•How long does it really take?
    ?I think the base game with people who know what they’re doing is about 90 minutes. Adding expansions adds time, and I think once we tried the expansions, we ALWAYS added at least 2. So I’d say it’s a 2-hour game. Online play on BSW is noticeably faster – I’d estimate 45 to 60 min. It’s worth noting that the only expansion available online is the Soldier tokens, so that’s probably a factor.
    •Is there a sweet spot with the number of players?
    ?Agreed, three is prime. I actually enjoy the two-player version quite a bit, but as Jeff said, there are better 2p games to play, so if it wasn’t game of the month I’d probably prefer to do something else when it’s just me and a pal. Four is OK, but I actually DON’T like how cluttered the advisor board gets with that many players, and the extra time added pushes it just past the prime time-to-fun ratio that three has. Five is right out.
    •Can it be played solo?
    ?I sure don’t see a way to.
    •Is there an essential strategy?
    ?I’m going to guess “no”, but I haven’t read any strategy articles on the geek or anything. It appears to me that there are several *good* strategies, but that you ought to pick one of them early and plan out your general path to victory through the 5 game years, and then try not to deviate from it too much. I am in love with Farms, so I almost always go for the Merchant/Fortress building rows (I’m not sure if this is a “real” strategy, but it’s been working for me and I have fun with it). It couples amazing production with the ability to defend yourself well once your framework is up and running. It seems to work out very well when it works, but if I make one false step, it’s usually a disaster I can’t recover from. It’s worth noting that I’ve had the most success with this strategy when my Governor card gives me extra defense (such as the Paladin or Mercenary).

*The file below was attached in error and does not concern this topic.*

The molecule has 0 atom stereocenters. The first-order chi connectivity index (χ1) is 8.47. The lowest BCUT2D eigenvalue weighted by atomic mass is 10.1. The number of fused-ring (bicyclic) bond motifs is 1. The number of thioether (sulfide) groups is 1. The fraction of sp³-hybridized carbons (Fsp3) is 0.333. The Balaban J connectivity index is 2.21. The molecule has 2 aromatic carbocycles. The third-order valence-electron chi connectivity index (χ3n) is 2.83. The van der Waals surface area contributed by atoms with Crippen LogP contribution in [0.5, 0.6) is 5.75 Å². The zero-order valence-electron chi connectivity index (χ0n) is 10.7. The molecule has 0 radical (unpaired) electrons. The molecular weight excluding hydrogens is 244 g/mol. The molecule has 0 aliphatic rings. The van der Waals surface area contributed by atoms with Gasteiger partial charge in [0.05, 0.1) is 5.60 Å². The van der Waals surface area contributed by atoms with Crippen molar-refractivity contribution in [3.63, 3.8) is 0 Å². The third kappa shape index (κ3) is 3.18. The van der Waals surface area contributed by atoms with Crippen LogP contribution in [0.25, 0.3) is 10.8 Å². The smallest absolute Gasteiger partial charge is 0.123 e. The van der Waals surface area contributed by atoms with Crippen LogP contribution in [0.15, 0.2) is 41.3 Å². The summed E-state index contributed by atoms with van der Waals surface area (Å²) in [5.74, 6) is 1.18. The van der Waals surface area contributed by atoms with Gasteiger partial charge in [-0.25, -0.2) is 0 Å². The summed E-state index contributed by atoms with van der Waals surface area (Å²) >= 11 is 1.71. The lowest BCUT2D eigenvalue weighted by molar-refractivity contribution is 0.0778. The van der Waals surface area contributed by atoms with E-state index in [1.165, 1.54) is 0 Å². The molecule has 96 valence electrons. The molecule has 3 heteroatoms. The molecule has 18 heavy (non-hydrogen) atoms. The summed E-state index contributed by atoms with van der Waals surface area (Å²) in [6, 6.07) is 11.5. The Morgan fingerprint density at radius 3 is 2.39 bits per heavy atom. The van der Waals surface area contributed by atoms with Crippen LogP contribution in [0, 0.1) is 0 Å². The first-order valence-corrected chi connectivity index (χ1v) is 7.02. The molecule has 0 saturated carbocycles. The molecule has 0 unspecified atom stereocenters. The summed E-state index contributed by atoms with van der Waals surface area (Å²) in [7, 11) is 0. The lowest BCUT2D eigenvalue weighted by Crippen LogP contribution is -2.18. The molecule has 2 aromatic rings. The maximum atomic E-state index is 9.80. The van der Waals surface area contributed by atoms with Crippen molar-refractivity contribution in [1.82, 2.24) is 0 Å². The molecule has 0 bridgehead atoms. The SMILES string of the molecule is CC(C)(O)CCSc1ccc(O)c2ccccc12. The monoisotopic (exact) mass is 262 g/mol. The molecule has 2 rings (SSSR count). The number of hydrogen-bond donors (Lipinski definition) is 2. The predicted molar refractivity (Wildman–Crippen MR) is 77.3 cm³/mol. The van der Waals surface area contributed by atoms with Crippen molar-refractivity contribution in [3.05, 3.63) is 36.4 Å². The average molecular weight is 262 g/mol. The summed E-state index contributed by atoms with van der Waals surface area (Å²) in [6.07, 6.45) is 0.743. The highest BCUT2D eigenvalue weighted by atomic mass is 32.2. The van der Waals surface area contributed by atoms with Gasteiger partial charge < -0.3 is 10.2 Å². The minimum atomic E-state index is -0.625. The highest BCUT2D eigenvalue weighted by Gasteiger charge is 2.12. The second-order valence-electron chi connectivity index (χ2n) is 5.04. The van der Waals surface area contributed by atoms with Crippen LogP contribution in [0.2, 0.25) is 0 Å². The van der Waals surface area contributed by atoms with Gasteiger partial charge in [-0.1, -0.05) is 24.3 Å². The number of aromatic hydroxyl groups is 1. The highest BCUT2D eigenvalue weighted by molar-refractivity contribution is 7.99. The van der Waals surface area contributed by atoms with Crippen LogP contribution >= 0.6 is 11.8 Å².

•If you are using the expansions, what modules are the best?
    ?Best: Soldier Tokens are essential. I think we’ve all agreed at this point that there’s absolutely no reason to play the game without them. They’re not harder to learn than the king’s dice roll, and they removed that compeltely random element from the game. It’s very frustrating to try to plan for the battle at the end when the amount the king is going to alter the enemy total (1 to 6) is greater than the enemy variance itself (3 to 5 for example). Soldier Tokens should have been part of the base game.
    ?2nd: Governor Cards. I really love these. They make you feel “special”, like your character is you and you have a super power. They also strongly influence what type of strategy you’ll attempt throughout the game. I still haven’t got to try the variant by which they are auctioned off for points at the start of the game. Originally I thought I would like that better, but after doing the “draw three and choose one” variant several times, I find I really enjoy it and think it’s probably more fun that way.
    ?3rd: Alternate Building Rows. I think they’re neat and interesting at the very least, and I like that you have to sacrifice one of your standard building rows if you want to use them. That being said, I’ve played with them twice and both times I chose not to use them, because I wasn’t willing to give up the buildings they would have replaced. Still, a very interesting concept that I hope I get to try sometime.